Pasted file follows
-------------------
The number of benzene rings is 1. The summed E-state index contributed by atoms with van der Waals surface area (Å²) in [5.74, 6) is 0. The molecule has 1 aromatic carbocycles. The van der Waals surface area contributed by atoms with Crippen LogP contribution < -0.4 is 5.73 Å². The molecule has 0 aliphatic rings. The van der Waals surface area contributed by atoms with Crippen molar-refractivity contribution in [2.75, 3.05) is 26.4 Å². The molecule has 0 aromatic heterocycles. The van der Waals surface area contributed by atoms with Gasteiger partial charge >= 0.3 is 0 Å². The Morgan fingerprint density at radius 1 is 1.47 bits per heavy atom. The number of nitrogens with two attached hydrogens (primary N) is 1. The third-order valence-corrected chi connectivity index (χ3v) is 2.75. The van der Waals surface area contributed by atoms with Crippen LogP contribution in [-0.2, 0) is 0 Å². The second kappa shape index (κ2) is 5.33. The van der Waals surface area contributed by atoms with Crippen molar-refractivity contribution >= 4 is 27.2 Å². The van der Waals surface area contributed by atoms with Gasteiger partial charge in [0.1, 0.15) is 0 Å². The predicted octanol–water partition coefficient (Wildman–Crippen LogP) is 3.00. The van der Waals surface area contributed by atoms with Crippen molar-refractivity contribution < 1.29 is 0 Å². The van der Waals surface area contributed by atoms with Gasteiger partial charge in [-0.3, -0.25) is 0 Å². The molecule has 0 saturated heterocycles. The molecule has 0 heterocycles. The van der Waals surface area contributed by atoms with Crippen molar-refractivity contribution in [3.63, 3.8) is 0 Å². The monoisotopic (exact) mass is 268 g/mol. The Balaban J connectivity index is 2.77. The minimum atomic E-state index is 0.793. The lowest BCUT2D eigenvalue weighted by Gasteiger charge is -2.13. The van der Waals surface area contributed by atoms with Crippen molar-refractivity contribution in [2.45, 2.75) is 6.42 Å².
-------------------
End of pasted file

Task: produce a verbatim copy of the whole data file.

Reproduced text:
The number of benzene rings is 1. The summed E-state index contributed by atoms with van der Waals surface area (Å²) in [5.74, 6) is 0. The molecule has 1 aromatic carbocycles. The van der Waals surface area contributed by atoms with Crippen LogP contribution < -0.4 is 5.73 Å². The molecule has 0 aliphatic rings. The van der Waals surface area contributed by atoms with Crippen molar-refractivity contribution in [2.75, 3.05) is 26.4 Å². The molecule has 0 aromatic heterocycles. The van der Waals surface area contributed by atoms with Gasteiger partial charge >= 0.3 is 0 Å². The Morgan fingerprint density at radius 1 is 1.47 bits per heavy atom. The number of nitrogens with two attached hydrogens (primary N) is 1. The third-order valence-corrected chi connectivity index (χ3v) is 2.75. The van der Waals surface area contributed by atoms with Crippen LogP contribution in [-0.2, 0) is 0 Å². The second kappa shape index (κ2) is 5.33. The van der Waals surface area contributed by atoms with Crippen molar-refractivity contribution >= 4 is 27.2 Å². The van der Waals surface area contributed by atoms with Gasteiger partial charge in [0.1, 0.15) is 0 Å². The predicted octanol–water partition coefficient (Wildman–Crippen LogP) is 3.00. The van der Waals surface area contributed by atoms with Crippen molar-refractivity contribution < 1.29 is 0 Å². The van der Waals surface area contributed by atoms with Gasteiger partial charge in [-0.3, -0.25) is 0 Å². The molecule has 0 saturated heterocycles. The molecule has 0 heterocycles. The van der Waals surface area contributed by atoms with Crippen molar-refractivity contribution in [3.63, 3.8) is 0 Å². The monoisotopic (exact) mass is 268 g/mol. The Balaban J connectivity index is 2.77. The minimum atomic E-state index is 0.793. The lowest BCUT2D eigenvalue weighted by Gasteiger charge is -2.13. The van der Waals surface area contributed by atoms with Crippen molar-refractivity contribution in [2.45, 2.75) is 6.42 Å².